British and American adventurers Louis Rudd and Colin O’Brady left on 3rd November to take on the ‘white continent’ and have just come back from their both extreme and unforgettable adventure over the edge of the world.
On 27th December 2018, after 54 days without any help, American Colin O’Brady, 33 years old, managed to complete this feat of travelling across Antarctica all on his own. The area consists of more than 1,600 kilometres of empty, frozen land without any trace of humanity.
On 29th December, 56 days after the expedition started, his fellow British adventurer Louis Rudd, 49 years old, achieved the same goal, putting an end to the most epic polar competition since Roald Amundsen and Robert Falcon Scott’s South Pole expedition in 1911.
Whilst the Englishman was once ahead of him, it was his ‘rival’ Colin O’Brady who finished this crazy race in first place after he trudged out the last 125 kilometres in one last 32-hour push without sleeping.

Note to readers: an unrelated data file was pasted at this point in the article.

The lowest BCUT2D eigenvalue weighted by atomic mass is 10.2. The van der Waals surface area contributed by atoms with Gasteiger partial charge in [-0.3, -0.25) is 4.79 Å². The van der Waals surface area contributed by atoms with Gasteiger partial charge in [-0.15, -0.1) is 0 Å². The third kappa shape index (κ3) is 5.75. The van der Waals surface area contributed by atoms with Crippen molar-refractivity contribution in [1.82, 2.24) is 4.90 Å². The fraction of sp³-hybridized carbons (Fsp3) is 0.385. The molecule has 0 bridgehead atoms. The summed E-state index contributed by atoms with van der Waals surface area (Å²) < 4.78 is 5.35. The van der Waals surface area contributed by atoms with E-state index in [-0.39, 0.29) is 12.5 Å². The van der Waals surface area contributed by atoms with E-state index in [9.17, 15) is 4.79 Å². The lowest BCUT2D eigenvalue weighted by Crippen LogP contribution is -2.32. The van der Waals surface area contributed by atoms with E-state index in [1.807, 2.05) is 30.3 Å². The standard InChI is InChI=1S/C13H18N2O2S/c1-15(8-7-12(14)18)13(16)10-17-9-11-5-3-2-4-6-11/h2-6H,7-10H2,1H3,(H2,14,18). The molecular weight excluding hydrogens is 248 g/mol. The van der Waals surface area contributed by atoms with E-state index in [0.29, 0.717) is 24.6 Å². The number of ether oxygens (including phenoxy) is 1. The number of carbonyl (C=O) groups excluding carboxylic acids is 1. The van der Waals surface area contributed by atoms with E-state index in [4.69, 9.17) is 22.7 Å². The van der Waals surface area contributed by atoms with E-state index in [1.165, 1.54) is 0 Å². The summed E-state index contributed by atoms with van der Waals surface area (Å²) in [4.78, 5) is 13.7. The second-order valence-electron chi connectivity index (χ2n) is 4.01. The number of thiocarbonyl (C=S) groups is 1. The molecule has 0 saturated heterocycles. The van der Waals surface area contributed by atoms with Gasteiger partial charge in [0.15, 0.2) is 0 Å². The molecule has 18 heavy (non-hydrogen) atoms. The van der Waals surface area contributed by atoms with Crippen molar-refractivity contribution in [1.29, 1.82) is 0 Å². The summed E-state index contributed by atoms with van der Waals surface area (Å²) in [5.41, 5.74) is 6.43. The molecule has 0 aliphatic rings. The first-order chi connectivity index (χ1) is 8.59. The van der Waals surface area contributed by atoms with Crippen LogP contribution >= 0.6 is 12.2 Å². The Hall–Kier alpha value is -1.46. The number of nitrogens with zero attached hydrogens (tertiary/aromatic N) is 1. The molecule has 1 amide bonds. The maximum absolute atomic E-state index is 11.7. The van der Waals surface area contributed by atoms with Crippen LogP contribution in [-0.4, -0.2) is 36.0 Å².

‘I just felt locked in for the last 32 hours […] like I’m going until I’m done,’ Colin O’Brady said about his expedition in a telephone interview with the New York Times.
‘From the moment I laced up my boots, this impossible plan became a specific goal.’
Both equipped with cross country skis, the two men left from a campsite at Union Glacer together but then separated during the weeks of intense snow in the Antarctic, pulling their own pulka – a type of sled used to transport all their provisions and equipment – which weighed around 180 kilos.
Although they both undoubtedly achieved an amazing physical accomplishment, this isn’t Colin O’Brady’s first record. In 2016, this former professional athlete climbed the highest peaks in the seven continents in 132 days, including Everest, which allowed him to earn the title of the faster ‘climber of the seven summits’.
Check out the video above for more on their extraordinary adventure!